The Magnificent Hundo: Taking a Trip Through IMDB’s Top Movies
Ah, IMDB. The movie lover’s Shangri-La. Or, a convenient place to find out just which episode of the X-Files this guy from Supernatural guest starred on over a decade ago (Just me? Okay, fine.). Whatever your reason for visiting IMDB, be it news, videos, or just cast lists, the one thing that you simply cannot avoid is the IMDB top 250. The site’s ratings are listed as one of the very first things you see when you view a page for a movie.
The IMDB 250 allows site users to give ratings to their favorite (and not so favorite) films, and generates a ranking of these films. You may have seen it, hell you may have voted on a film that’s on the list.
My goal is to watch the top one hundred films on the list and document my thoughts on them – including why they are in the position that they hold. This task began in the summer of 2012, watching one movie a week with a group of friends. Following the movie we score the film to see where it ranks on our list compared to IMDB’s. Our findings so far? Well, we don’t always agree with the IMDB users, to put it bluntly. I will not be giving these films a rating (but may disclose my group’s adjusted list once this experiment is complete), but rather I want to simply look at the movies and discuss why they are on the list and where.
Why just the top one hundred instead of tackling the whole IMDB Top 250? Well, that’s a lot of movies, and as it stands, this will take a long time. One more note: this list was locked on July 28, 2012. What this means is that several movies are going to move around in position during the duration of this project. Movies like The Dark Knight Rises and The Avengers will likely end up lower on the Top 250 by the time I reach the end of the top one hundred simply because the zeitgeist surrounding them during the summer of 2012 would have died out a bit.
100. Indiana Jones and the Last Crusade (IMDB rating 8.3)
You’d think that one of the “good” Indiana Jones flicks would be deserving of being on any list of great films. I don’t necessarily think that Last Crusade is a bad movie, but I’ve got to admit that it doesn’t hold up nearly as well as the first two films in the esteemed series. It feels strangely toothless compared to Raiders of the Lost Ark and Temple of Doom. It’s Steven Spielberg at his most popcorn-y. The problems with the film begin in the first few minutes: young Indiana Jones (played by River Phoenix, just in case you weren’t sure how dated the film is) tries to prevent robbers from lifting Coronado’s cross from a cave. Insisting that the Cross belongs in a museum (Sound familiar?), Indy takes the artifact and is chased across the countryside by the fedora-ed bad guy. It’s a cute little sequence but goofy in it’s insistence that every Indiana Jones character trait was borne from this little adventure (the whip, fear of snakes, a bad guy in white, the fedora–all introduced here). It’s silly to say the least. But, the goofy humor doesn’t stop there, it’s littered throughout the movie. However, some of the humor is decent in a traditional Indiana Jones way, like the interplay between Indy and his father.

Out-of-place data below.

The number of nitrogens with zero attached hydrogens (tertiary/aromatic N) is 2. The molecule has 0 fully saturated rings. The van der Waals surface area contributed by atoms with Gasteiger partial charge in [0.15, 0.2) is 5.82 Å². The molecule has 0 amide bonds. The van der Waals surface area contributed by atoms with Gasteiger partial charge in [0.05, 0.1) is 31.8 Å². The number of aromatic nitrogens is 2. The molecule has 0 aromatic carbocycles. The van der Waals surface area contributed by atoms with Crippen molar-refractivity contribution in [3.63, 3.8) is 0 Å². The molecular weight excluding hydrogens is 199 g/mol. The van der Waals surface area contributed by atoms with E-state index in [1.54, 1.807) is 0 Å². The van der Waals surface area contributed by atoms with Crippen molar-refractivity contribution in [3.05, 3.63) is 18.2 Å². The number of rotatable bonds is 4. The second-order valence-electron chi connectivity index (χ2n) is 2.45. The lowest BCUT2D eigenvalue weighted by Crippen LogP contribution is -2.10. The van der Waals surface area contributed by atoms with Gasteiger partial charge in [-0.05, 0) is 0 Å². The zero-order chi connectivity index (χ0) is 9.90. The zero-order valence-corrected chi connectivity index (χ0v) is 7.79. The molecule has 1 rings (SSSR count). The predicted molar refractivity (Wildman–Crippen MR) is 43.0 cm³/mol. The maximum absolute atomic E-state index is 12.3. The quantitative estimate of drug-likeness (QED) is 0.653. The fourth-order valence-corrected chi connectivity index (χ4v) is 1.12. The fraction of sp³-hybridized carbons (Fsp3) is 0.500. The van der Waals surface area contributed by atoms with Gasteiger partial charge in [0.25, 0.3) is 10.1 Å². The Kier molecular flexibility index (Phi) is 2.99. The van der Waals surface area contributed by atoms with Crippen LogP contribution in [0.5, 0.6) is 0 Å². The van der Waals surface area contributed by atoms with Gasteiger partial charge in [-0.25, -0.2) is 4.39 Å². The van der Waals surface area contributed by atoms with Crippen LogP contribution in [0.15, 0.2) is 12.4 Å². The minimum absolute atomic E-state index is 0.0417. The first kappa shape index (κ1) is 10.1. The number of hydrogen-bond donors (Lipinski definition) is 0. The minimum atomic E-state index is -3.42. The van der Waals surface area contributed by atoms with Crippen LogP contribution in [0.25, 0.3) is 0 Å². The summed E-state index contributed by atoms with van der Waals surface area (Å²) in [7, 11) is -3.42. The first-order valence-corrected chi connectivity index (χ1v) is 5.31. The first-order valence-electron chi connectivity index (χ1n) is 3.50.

Speaking of Henry Jones Sr., the Harrison Ford/Sean Connery team-up manages to be the film’s strongest asset (even if the twelve year age gap between the two actors is kind of laughable for this father/son story). The only problem is that Connery doesn’t show up until nearly fifty minutes into the movie’s running time.
Most of the time spent in the movie sees the doctors Jones lurching from one madcap adventure to the next; so much so that it doesn’t really have a plot but rather a series of escalating set pieces. Think about it for a second … yes the movie is about finding the Holy Grail, but when you try to explain the plot you’ll inevitably end up describing action pieces. There’s the zeppelin, the motorcycle sequence, the venice boat chase, the tank, the — I’m sure you get the picture. It’s not that these sequences aren’t fun — they are, to varying degrees — but Last Crusade rarely takes a moment to simply stop unless it’s for a joke or to set up another action sequence.
In the end it’s easy to see why Last Crusade was in the top 100: It’s Indiana Jones! It’s fun! It’s exciting! But, does this film really deserve to be one of the best one hundred films of all time? Not really. It’s a fun diversion, but it’s easy to see many of the problems that would metastasize to ruin the Indiana Jones series in Kingdom of the Crystal Skull begin in earnest here. It’s hard to knock the film too hard, and I still love a good Indiana Jones romp, but in looking at this favorite from my childhood with a critical eye, I just can’t deny that it’s a silly film and probably doesn’t deserve a spot on a top 100 list.
Next time: number 99 — The Sting